Within weeks of that decision, Prime Minister John Howard's government also introduced a bill to amend the Federal Sex Discrimination Act and allow state governments to pass laws banning single women from receiving IVF treatment.

Attorney General Daryl Williams said the government had given its support to the bishops' challenge against allowing single women access to IVF.

However, Williams said the government would not support the church's broader stance on discrimination regarding marital status. Such a precedent would mean unmarried people could face prejudice in all facets of life, he said.

"The government does not agree with that, and in its intervention will oppose the bishops on that point," Williams said.

Williams said if the High Court challenge was successful, the government could drop its legislation to amend the SDA. The bill is currently before the Senate.

The Women's Electoral Lobby (WEL), which will defend the lower court decision in the High Court, said the government's support of the Catholic Church position on women's fertility issues was a "double standard."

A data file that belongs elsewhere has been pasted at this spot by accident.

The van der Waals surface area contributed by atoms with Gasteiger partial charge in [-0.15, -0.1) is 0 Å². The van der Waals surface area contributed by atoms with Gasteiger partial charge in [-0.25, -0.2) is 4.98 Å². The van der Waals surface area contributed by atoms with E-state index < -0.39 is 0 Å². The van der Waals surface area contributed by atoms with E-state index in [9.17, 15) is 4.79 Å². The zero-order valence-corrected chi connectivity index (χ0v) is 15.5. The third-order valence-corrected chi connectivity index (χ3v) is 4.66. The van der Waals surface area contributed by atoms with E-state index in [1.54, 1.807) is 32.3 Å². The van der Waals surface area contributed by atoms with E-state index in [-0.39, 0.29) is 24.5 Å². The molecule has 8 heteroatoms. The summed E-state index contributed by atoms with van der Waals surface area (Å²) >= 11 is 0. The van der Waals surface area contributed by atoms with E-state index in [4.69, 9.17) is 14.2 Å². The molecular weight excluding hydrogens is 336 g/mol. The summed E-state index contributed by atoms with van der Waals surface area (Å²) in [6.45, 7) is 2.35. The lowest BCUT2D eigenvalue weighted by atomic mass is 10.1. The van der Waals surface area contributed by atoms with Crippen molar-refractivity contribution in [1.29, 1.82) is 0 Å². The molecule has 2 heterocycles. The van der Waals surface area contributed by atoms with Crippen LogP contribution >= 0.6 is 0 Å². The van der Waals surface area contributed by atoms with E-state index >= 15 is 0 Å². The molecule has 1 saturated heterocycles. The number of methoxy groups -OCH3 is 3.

"We're bitterly disappointed that the federal government is seeming to suggest [they can intervene] in the area of reproductive health and women's rights to choose about when and under which circumstances they have children," said WEL spokesperson Lisa Solomon.

"The government even supports women when they have children outside wedlock, so it's an enormous double standard," she added.

The case is to be heard before a full bench of the High Court on September 4.

Botswana seminar focuses on the rise of cohabitation in the country

A story published today by the Daily News (Botswana) reports that the controversial issue of cohabitation came under spotlight at a child welfare seminar in Selebi-Phikwe last Tuesday which sparked a debate with some people saying that it must be legalized.

A heated debate over the issue emerged at the three-day seminar focusing on issues of child welfare after Nelson Keipidile, a social worker with the Selebi-Phikwe Town Council, presented a paper entitled "Cohabitation and its effects on child growth."

Participants called for more community education on issues that emanate from cohabitation. Other seminar participants complained that contradictions between customary and common laws has affected the younger segment of the population in avoiding marriage and opting instead to live with each other.

However, some participants said the marriage institution was dying because people no longer value it; they favor cohabitation. Therefore, if cohabitation was not addressed, people would no longer marry.